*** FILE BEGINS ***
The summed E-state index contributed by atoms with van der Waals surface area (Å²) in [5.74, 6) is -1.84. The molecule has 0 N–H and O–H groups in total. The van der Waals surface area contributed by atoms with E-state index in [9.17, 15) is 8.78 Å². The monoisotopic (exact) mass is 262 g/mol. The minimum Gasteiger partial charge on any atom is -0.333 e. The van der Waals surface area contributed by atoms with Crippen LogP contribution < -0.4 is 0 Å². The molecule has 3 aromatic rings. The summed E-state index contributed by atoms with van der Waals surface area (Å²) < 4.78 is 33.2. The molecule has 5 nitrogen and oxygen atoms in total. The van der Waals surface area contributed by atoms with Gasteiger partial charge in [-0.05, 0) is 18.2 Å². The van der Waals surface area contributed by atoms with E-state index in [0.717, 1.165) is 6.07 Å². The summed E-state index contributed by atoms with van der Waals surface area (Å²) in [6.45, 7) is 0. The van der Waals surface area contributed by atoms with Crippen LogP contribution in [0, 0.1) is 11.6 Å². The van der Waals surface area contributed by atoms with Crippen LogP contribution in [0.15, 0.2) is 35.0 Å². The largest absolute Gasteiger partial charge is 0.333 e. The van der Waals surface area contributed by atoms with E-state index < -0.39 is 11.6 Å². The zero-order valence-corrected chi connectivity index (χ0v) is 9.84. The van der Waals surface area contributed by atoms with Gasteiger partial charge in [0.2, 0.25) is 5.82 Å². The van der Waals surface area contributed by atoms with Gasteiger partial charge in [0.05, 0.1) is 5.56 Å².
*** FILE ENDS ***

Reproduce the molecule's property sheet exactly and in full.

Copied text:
The summed E-state index contributed by atoms with van der Waals surface area (Å²) in [5.74, 6) is -1.84. The molecule has 0 N–H and O–H groups in total. The van der Waals surface area contributed by atoms with E-state index in [9.17, 15) is 8.78 Å². The monoisotopic (exact) mass is 262 g/mol. The minimum Gasteiger partial charge on any atom is -0.333 e. The van der Waals surface area contributed by atoms with Crippen LogP contribution < -0.4 is 0 Å². The molecule has 3 aromatic rings. The summed E-state index contributed by atoms with van der Waals surface area (Å²) < 4.78 is 33.2. The molecule has 5 nitrogen and oxygen atoms in total. The van der Waals surface area contributed by atoms with Gasteiger partial charge in [-0.05, 0) is 18.2 Å². The van der Waals surface area contributed by atoms with E-state index in [0.717, 1.165) is 6.07 Å². The summed E-state index contributed by atoms with van der Waals surface area (Å²) in [6.45, 7) is 0. The van der Waals surface area contributed by atoms with Crippen LogP contribution in [0, 0.1) is 11.6 Å². The van der Waals surface area contributed by atoms with Crippen LogP contribution in [0.15, 0.2) is 35.0 Å². The largest absolute Gasteiger partial charge is 0.333 e. The van der Waals surface area contributed by atoms with E-state index < -0.39 is 11.6 Å². The zero-order valence-corrected chi connectivity index (χ0v) is 9.84. The van der Waals surface area contributed by atoms with Gasteiger partial charge in [0.2, 0.25) is 5.82 Å². The van der Waals surface area contributed by atoms with Gasteiger partial charge in [0.05, 0.1) is 5.56 Å².